How Do You Know the Blood They Tested Was Yours?

Posted by Lawrence Taylor on May 4th, 2011

Let me tell you about one of my law firm’s cases that ended up in a Los Angeles Times article entitled "DUI Case Botched by Blood Mixup".

One of our attorneys, Lane Scherer, had a young client who had been arrested for drunk driving by the Los Angeles Police Department and had a blood sample drawn from his arm. He swore to us that he was innocent, and we believed him. Problem: the blood alcohol content of the sample was .15% — almost twice the drunk driving limit.

Now what?

We obtained a portion of the sample from the LAPD crime lab and sent it to a private lab that we use for reanalyzing the blood samples of all our DUI clients. The lab reported the blood alcohol level to be .13% — lower, but a long way from being under .08%. As we requested, the lab also tested for preservative and anticoagulent (either fermentation or coagulation can raise the alcohol level in the sample), but everything appeared in order.

Our client still insisted he was not driving under the influence of alcohol. The only other possibility was a faulty chain of custody. In other words, the LAPD lab (the same one that botched the O.J. Simpson case) got the vial of our client’s blood mixed up and tested someone else’s blood.

So we had the sample blood-typed to see if it was that of another arrestee. Result: type O — the same as our client’s. But, then, that’s the most common type of blood.

We decided to try something different, something that, to our knowledge, had not been done before in any DUI case. We had blood taken from our client and, along with a portion of the remaining sample from the LAPD lab, shipped to a laboratory in Oklahoma that specialized in DNA testing.

A month or so later the report came back: the blood tested by LAPD was conclusively not that of our client.

The prosecutor in the case initially refused to accept these results. But after we proved that the comparison blood had come from our client and after LAPD checked the blood themselves, he reluctantly dismissed all criminal charges.

Predictably, in the L.A. Times article LAPD tried to point the finger at someone else:


Police officials said they are investigating how the mix-up occurred and who is responsible, But, they said, they are fairly confident that the lab did not make a mistake.

One possible explanation, they said, was that the blood was mistakenly labeled when it was initially drawn by nurses at LAPD’s jail intake facility in Van Nuys.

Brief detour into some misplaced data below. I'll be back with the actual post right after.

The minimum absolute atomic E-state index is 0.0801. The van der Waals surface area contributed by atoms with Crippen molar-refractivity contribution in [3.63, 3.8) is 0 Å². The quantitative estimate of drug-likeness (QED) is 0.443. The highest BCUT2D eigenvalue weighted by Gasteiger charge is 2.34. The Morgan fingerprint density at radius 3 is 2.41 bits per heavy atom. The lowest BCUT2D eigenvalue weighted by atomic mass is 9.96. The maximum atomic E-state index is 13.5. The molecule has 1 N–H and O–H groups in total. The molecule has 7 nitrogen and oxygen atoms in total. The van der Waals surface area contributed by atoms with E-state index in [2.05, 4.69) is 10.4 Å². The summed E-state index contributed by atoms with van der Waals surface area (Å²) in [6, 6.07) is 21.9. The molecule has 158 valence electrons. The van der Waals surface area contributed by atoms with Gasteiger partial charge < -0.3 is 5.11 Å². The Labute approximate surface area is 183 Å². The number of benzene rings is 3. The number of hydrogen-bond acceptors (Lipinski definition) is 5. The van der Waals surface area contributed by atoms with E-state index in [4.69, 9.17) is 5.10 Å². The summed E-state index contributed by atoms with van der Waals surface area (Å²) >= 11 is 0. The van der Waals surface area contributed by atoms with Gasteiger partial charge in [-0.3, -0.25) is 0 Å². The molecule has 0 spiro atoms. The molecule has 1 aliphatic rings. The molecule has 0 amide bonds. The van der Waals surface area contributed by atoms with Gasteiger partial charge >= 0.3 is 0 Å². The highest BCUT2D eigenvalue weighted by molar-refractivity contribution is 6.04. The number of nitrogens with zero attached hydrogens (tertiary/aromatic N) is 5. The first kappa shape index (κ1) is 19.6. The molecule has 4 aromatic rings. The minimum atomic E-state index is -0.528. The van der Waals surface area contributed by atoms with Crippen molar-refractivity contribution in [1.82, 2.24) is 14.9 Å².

As always, the police claim infallibility: "We do not make mistakes.  It was the nurses".

So how could this have happened? The truth is that it probably happens far more commonly than you might think.

When a blood sample is drawn from the suspect in a DUI case rather than using a breath machine, the sample is supposed to be inserted into a vial containing preservative and anticoagulent, then shaken and sealed. Procedures require that a chain of custody be established: the location of the vial of blood must be identifiable at all times so that it does not become contaminated or mixed up with someone else’s vial. This is done by labelling the seal with identifying information, then usually placing the sealed vial in an evidence locker (which should be refrigerated but often is not) until it is transported to the crime laboratory for further storage and refrigeration. At any stage of this chain of custody, of course, things can go wrong with the vial or the records.

It may be a week or so before the vial is finally analyzed. This is commonly done using gas chromatograph instruments, and the vial is one of many analyzed in large batches. A batch is a group of vials, perhaps 40 or more which are analyzed in sequence; this is much faster and more economical than isolating, identifying and separately analyzing one vial after another.

Of course, it is critically important that the sequence of vials tested by the gas chromatograph coincide with the sequence of vials in the records. If the sequence of numbering of the vials is off by one, then the records will show a result from the analysis of another vial. And it won’t be just one person whose blood is falsely reported: every other vial may also be one off — and will all be wrong. And you have 40 people people facing criminal charges based upon false evidence.

"How do I know the blood they tested was mine?"  Simple — if you can get a portion of the sample from the crime lab and have an extra $1200 for DNA testing laying around.

Otherwise, I guess you’ll never know…
 

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